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Re: Canvas fingerprinting

From: Christine Runnegar <runnegar@isoc.org>
Date: Wed, 23 Jul 2014 13:57:57 +0000
To: "public-privacy (W3C mailing list)" <public-privacy@w3.org>
Message-ID: <CBE1F93D-1FF4-4AD1-8A2D-15191213A426@isoc.org>
Jumping in to this discussion Ö

As a reminder, PING is working on fingerprinting guidance for Web specification authors. Thanks to Nick for leading this.

[Abstract: Exposure of settings and characteristics of browsers can impact user privacy by allowing for browser fingerprinting. This document defines different types of fingerprinting, considers distinct levels of mitigation for the related privacy risks and provides guidance for Web specification authors on how to balance these concerns when designing new Web features.]

The current (unofficial) draft is available here: https://w3c.github.io/fingerprinting-guidance/

It would be useful here to have a robust discussion about what can and should be done (if anything) with respect to canvas fingerprinting.

In any case, we would really like some more reviews and feedback on the draft.


On 22 Jul 2014, at 9:24 am, Rigo Wenning <rigo@w3.org> wrote:

> On Monday 21 July 2014 15:46:35 David Singer wrote:
>> I donít disagree with needing a meaningful DNT, but I also think we
>> need to think of other ways we can assist/improve online privacy,
>> that are not DNT.
> What about not exposing your local fonts and using WOFF instead? For the 
> moment, for security and for privacy, same origin means a fully trusted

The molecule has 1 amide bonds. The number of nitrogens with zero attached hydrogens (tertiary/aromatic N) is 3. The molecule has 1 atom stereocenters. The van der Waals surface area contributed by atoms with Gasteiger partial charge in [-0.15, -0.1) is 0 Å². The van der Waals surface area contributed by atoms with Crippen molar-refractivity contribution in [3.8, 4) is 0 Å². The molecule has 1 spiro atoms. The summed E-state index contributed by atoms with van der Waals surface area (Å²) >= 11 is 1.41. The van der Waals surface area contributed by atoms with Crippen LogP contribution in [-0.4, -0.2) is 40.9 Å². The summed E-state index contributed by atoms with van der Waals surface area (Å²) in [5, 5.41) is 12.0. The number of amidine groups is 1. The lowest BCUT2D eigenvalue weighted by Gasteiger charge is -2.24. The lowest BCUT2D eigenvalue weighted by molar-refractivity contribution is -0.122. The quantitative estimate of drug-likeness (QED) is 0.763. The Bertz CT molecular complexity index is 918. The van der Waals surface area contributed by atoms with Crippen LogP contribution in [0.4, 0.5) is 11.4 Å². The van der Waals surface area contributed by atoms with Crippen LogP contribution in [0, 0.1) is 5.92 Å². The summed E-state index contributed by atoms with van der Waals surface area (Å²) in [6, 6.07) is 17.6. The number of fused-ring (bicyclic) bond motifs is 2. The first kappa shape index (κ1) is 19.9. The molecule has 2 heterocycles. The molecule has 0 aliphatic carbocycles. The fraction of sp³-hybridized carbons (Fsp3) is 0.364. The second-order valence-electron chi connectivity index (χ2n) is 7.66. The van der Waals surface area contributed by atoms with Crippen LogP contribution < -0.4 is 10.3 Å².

> relation. (You remember that I think of the distinction between 
> first/third party in DNT as the biggest mistake since sliced bread)
> There is far too little thinking about rogue servers that access the 
> browser within the same origin. The only thinking is about gaining 
> access to the client machine. But this is better done with phishing 
> email or some such worm. The hacking of the client side from the server 
> side is rather to get information without being transparent about it. In 
> the name of security, reliability, debugging, delivery etc all available 
> info is stored and then re-used for something else =>big data. 
> I think the necessity and relation to functionality of browser 
> information exposure  could be a good topic for research before going 
> Working Group and production. But it would need the willingness of 
> browser makers to participate in that research. Because in the past, I 
> haven't seen much good cooperation between privacy researchers on one 
> side and browser developers on the other side. The climate is better now 
> than it was in the past. 
> --Rigo
Received on Wednesday, 23 July 2014 13:58:42 UTC

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